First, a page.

The most common sources of error when working with pure water

It is a fact: the use of pure water has revolutionized window cleaning and brings about significant time and cost savings – at least when used correctly. Window cleaners who have little experience with pure water systems in particular make errors during use. The result? Streaks, smears and other unsightly residues on the window surface. clean magazine reveals all and explains how to do it properly.

From impatience, through the output value of the water, to wooden frames and well water – we explain several of the most common sources of error when working with pure water.

Source of error: impatience

The golden rule when working with pure water: do not work hastily; instead, work thoroughly – it is always worth it in the end. The time savings compared to traditional cleaning methods are still immense!

Source of error: incorrect output value of the water

The water used for window cleaning should always have an output value of 0 ppm. It is also acceptable to have an output value of up to 20 ppm when cleaning facades with non-reflecting surfaces. Make sure that you regularly check the display or monitor the value with a TDS meter. If the output value is incorrect, you may have to change the resin.

Source of error: insufficient thorough cleaning

If you are cleaning a property with pure water for the first time, you should do this thoroughly – i.e. start intensively. Tensides, impurities, deposits, minerals and dirt particles must be removed from the window surfaces. Then carefully rinse, rinse, and rinse again.

Source of error: dirty brushes

If you have been working with soap, soap residues may be left in the brush or in the hose. Old impurities, such as spider webs and other dirt, may also cling to the bristles. Make sure that you always keep the brush clean so that it does not transfer any impurities to the window surface.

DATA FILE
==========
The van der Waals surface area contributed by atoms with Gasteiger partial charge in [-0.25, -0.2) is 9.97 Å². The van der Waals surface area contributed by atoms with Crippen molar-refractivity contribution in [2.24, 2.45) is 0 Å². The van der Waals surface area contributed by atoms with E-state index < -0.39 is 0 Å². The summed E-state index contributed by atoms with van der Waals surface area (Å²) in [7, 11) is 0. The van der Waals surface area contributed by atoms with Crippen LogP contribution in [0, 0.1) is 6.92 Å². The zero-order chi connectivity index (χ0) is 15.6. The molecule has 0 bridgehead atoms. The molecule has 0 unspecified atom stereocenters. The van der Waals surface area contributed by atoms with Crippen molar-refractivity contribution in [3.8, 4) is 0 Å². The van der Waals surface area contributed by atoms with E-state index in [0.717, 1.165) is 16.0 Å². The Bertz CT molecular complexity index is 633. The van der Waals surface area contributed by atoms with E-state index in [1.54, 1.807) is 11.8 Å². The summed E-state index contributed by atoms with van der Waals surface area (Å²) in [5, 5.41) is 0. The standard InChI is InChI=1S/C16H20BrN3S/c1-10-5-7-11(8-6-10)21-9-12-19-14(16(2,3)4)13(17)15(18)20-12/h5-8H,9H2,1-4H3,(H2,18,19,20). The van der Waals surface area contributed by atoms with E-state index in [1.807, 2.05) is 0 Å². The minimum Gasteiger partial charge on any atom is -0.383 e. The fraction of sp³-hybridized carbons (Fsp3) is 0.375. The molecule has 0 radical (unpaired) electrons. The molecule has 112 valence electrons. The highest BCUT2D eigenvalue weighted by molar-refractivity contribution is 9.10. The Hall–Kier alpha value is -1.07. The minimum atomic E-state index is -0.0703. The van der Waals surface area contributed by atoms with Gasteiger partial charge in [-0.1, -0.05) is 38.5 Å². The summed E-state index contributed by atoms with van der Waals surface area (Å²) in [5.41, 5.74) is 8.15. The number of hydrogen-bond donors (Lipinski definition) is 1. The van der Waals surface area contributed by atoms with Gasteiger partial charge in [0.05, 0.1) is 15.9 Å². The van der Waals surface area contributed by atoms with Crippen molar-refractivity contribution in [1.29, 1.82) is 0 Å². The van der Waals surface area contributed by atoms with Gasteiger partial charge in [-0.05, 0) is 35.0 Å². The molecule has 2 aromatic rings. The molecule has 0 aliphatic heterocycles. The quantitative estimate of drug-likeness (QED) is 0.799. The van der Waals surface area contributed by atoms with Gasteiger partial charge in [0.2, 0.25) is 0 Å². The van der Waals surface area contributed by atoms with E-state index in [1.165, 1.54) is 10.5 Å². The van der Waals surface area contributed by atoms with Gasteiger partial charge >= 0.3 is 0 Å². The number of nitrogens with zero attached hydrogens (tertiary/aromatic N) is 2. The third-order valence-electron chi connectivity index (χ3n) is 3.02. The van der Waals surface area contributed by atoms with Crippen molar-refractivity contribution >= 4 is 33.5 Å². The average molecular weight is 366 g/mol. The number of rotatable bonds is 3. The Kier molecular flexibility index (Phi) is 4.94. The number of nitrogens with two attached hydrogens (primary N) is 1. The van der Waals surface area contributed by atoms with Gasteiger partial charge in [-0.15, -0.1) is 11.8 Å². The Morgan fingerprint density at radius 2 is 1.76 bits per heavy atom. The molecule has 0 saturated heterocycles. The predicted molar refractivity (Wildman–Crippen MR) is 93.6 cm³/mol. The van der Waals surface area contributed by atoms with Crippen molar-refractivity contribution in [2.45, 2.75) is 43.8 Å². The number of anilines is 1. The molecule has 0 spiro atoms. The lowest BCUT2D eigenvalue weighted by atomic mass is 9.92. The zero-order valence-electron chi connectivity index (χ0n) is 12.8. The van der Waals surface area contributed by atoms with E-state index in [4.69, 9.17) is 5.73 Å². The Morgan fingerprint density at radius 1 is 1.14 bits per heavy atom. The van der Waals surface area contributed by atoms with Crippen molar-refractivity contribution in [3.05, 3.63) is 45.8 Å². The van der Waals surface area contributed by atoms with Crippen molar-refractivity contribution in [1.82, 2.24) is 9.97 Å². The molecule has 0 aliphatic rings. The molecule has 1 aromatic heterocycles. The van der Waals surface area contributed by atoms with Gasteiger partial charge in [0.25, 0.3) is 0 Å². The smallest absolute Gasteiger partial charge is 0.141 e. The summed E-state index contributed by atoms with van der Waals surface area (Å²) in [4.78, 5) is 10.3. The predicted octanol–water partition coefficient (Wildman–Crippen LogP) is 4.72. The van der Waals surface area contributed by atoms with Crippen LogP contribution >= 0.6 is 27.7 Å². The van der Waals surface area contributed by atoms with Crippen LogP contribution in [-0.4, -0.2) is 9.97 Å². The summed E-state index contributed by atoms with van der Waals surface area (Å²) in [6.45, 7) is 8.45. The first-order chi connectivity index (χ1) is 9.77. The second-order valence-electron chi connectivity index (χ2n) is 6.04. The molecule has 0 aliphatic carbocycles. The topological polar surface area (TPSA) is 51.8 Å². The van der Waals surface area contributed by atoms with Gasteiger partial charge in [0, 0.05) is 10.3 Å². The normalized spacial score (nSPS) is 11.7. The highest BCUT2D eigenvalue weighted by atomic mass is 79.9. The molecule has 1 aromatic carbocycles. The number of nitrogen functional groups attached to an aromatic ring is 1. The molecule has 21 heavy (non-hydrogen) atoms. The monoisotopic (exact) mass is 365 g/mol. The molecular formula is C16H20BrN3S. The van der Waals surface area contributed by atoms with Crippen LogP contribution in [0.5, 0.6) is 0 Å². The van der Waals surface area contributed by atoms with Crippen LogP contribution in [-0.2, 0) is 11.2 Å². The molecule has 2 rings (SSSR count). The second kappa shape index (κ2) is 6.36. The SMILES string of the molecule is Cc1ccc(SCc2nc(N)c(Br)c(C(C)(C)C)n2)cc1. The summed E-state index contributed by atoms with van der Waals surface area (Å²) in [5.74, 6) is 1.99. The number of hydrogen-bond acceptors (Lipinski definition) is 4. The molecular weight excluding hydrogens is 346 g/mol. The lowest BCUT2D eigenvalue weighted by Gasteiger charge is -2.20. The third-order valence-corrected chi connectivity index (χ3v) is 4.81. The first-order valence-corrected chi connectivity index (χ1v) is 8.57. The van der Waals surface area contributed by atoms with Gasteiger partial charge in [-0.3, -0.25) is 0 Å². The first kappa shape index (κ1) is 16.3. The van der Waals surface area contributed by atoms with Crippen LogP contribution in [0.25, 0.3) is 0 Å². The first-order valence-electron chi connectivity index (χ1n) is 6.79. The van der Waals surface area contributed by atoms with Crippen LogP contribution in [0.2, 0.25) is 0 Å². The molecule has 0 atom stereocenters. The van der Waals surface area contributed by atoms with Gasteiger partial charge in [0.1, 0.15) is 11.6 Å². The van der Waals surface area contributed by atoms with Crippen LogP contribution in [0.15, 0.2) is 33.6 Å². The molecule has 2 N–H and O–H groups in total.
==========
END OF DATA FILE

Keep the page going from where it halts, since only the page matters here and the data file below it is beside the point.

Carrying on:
Source of error: method change

If you clean with pure water, then do it regularly and do not keep changing to another cleaning method. Otherwise, source of error 2 will occur again.

Source of error: wooden windows

If wooden windows are varnished, unmanufactured or oiled, you should avoid working with pure water where possible. The water draws oils and sometimes tannic acid out of the wood and distributes it over the window surface or other surfaces.

Source of error: varnished windows

Examine varnished windows carefully beforehand – if the varnish is delicate or already cracked and could flake off, you should avoid using pure water.

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The most common sources of error when working with pure water

It is a fact: the use of pure water has revolutionized window cleaning and brings about significant time and cost savings – at least when used correctly.